Author: Adrian H Y Wan1, Rainbow T H Ho, Joshua C Y Yau, Elzer F K Yau
1 Author Affiliations: Centre on Behavioral Health, The University of Hong Kong (Drs Ho and Wan and Mr Yau); Department of Social Work and Social Administration, The University of Hong Kong (Drs Ho and Wan); and Tai Chi Qi Yuan Well Being Club (Ms Yau), Hong Kong Special Administrative Region, People's Republic of China.
Conference/Journal: Cancer Nurs
Date published: 2023 Oct 6
Other: Special Notes: doi: 10.1097/NCC.0000000000001288. , Word Count: 237
Mindfulness and qigong are 2 distinct forms of mind-body practice that have been well-received by cancer survivors. Although there is evidence supporting the effectiveness of mindfulness or qigong in promoting wellness of cancer survivors, little is known about the differential benefits of these common forms of mind-body practices among survivors.
To compare the potential biopsychosocial-spiritual impacts of mindfulness and Baduanjin (BDJ) qigong on colorectal cancer survivors.
Sixty cancer survivors who participated in a mindfulness intervention (n = 38) and BDJ qigong (n = 22) intervention were invited to provide qualitative feedback for their experiences. Content analyses were conducted to identify emerging themes from the data, and χ2 tests were conducted to compare the responses of the mindfulness and BDJ groups in the major categories.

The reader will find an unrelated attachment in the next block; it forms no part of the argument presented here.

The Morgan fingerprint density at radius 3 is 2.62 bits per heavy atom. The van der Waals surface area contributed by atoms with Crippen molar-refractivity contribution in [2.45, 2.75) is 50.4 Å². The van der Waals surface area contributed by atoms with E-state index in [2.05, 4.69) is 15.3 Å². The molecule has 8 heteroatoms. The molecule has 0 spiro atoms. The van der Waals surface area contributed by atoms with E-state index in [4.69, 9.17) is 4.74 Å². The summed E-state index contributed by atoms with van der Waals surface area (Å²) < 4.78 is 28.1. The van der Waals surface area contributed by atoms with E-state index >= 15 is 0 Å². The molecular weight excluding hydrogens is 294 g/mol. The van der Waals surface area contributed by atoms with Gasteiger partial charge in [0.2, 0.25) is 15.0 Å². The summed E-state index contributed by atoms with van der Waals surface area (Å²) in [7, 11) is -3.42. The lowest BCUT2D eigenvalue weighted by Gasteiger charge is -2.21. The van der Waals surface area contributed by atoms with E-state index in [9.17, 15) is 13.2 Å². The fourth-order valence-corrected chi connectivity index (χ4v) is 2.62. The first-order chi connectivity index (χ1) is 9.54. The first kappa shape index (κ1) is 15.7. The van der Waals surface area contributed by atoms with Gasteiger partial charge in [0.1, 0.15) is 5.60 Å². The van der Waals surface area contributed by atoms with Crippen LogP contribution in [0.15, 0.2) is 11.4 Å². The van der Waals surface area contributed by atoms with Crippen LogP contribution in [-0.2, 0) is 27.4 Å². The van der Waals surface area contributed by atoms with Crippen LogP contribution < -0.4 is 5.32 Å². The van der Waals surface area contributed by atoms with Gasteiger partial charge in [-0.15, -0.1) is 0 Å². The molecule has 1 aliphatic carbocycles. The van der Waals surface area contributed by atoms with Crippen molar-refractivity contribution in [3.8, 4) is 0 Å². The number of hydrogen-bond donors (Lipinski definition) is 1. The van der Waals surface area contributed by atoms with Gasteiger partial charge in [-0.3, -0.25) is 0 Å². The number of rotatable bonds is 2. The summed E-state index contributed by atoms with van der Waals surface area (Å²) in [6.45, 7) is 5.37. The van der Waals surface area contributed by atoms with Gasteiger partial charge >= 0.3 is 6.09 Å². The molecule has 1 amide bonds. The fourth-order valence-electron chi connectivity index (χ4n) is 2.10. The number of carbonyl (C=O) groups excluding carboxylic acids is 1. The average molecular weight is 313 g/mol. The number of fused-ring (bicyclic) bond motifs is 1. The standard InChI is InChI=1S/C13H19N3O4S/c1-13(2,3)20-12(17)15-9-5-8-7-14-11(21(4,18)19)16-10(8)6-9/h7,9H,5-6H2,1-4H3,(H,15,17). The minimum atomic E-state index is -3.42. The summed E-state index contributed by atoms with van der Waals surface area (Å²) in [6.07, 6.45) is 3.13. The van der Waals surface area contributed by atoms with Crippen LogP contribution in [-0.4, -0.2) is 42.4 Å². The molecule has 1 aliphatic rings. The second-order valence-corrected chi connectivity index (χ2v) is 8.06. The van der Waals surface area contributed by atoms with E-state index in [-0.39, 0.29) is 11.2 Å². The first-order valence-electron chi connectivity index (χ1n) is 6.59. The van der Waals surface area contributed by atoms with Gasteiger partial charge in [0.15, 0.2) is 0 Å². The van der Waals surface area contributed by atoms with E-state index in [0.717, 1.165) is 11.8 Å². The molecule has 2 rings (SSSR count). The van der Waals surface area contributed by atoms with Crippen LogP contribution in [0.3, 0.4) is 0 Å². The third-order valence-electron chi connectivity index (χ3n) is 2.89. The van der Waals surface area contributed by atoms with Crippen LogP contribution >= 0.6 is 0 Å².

Both practices positively influenced psychosocial wellness. The practice of BDJ qigong led to more prominent improvements in physical well-being, whereas mindfulness worked best in enhancing spiritual growth and intrapersonal connectedness.
Survivors of colorectal cancer who are looking for ways to enhance their vitality and rejuvenate their physical body may find the practice of BDJ helpful, whereas survivors who are looking for spiritual comfort or growth may consider practicing mindfulness as an entry point toward mind-body unity.
Implications for practice:
Mindfulness and BDJ may be helpful for survivors of colorectal cancer to improve their holistic wellness. Oncology nurses can consider prescription of mindfulness and/or BDJ for patients recovering from colorectal cancer.
PMID: 37801588 DOI: 10.1097/NCC.0000000000001288